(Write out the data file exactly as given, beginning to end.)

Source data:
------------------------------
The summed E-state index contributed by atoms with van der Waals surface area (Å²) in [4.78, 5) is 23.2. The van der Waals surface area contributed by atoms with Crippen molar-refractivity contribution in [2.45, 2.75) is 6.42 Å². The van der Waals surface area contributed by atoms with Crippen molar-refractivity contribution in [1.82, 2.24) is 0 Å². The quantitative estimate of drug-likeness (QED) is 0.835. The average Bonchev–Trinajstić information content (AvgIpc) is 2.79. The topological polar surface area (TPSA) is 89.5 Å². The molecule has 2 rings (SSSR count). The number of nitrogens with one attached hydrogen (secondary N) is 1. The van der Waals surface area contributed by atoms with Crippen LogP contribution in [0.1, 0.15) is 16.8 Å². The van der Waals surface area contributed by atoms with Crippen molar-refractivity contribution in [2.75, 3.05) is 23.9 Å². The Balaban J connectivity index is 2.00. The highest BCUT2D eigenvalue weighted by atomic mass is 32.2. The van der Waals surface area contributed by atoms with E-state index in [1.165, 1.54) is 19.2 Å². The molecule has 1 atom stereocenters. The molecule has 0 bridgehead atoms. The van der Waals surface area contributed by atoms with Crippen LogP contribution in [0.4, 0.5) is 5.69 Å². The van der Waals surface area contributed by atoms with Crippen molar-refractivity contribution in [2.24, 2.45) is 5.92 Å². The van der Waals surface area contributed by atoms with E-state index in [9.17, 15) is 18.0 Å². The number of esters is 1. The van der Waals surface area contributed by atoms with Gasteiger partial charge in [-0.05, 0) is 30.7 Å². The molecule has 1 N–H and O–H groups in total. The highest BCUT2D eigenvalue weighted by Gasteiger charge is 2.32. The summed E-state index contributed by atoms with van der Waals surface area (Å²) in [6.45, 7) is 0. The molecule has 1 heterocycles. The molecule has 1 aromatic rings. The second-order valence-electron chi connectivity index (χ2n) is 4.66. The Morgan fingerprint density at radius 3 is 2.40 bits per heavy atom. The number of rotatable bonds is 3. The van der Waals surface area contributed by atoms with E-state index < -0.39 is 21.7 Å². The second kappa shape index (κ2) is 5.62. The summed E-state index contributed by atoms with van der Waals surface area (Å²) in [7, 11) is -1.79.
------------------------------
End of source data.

The summed E-state index contributed by atoms with van der Waals surface area (Å²) in [4.78, 5) is 23.2. The van der Waals surface area contributed by atoms with Crippen molar-refractivity contribution in [2.45, 2.75) is 6.42 Å². The van der Waals surface area contributed by atoms with Crippen molar-refractivity contribution in [1.82, 2.24) is 0 Å². The quantitative estimate of drug-likeness (QED) is 0.835. The average Bonchev–Trinajstić information content (AvgIpc) is 2.79. The topological polar surface area (TPSA) is 89.5 Å². The molecule has 2 rings (SSSR count). The number of nitrogens with one attached hydrogen (secondary N) is 1. The van der Waals surface area contributed by atoms with Crippen LogP contribution in [0.1, 0.15) is 16.8 Å². The van der Waals surface area contributed by atoms with Crippen molar-refractivity contribution in [2.75, 3.05) is 23.9 Å². The Balaban J connectivity index is 2.00. The highest BCUT2D eigenvalue weighted by atomic mass is 32.2. The van der Waals surface area contributed by atoms with E-state index in [1.165, 1.54) is 19.2 Å². The molecule has 1 atom stereocenters. The molecule has 0 bridgehead atoms. The van der Waals surface area contributed by atoms with Crippen LogP contribution in [0.4, 0.5) is 5.69 Å². The van der Waals surface area contributed by atoms with Crippen molar-refractivity contribution in [2.24, 2.45) is 5.92 Å². The van der Waals surface area contributed by atoms with E-state index in [9.17, 15) is 18.0 Å². The number of esters is 1. The van der Waals surface area contributed by atoms with Gasteiger partial charge in [-0.05, 0) is 30.7 Å². The molecule has 1 N–H and O–H groups in total. The highest BCUT2D eigenvalue weighted by Gasteiger charge is 2.32. The summed E-state index contributed by atoms with van der Waals surface area (Å²) in [6.45, 7) is 0. The molecule has 1 heterocycles. The molecule has 1 aromatic rings. The second-order valence-electron chi connectivity index (χ2n) is 4.66. The Morgan fingerprint density at radius 3 is 2.40 bits per heavy atom. The number of rotatable bonds is 3. The van der Waals surface area contributed by atoms with E-state index < -0.39 is 21.7 Å². The second kappa shape index (κ2) is 5.62. The summed E-state index contributed by atoms with van der Waals surface area (Å²) in [7, 11) is -1.79.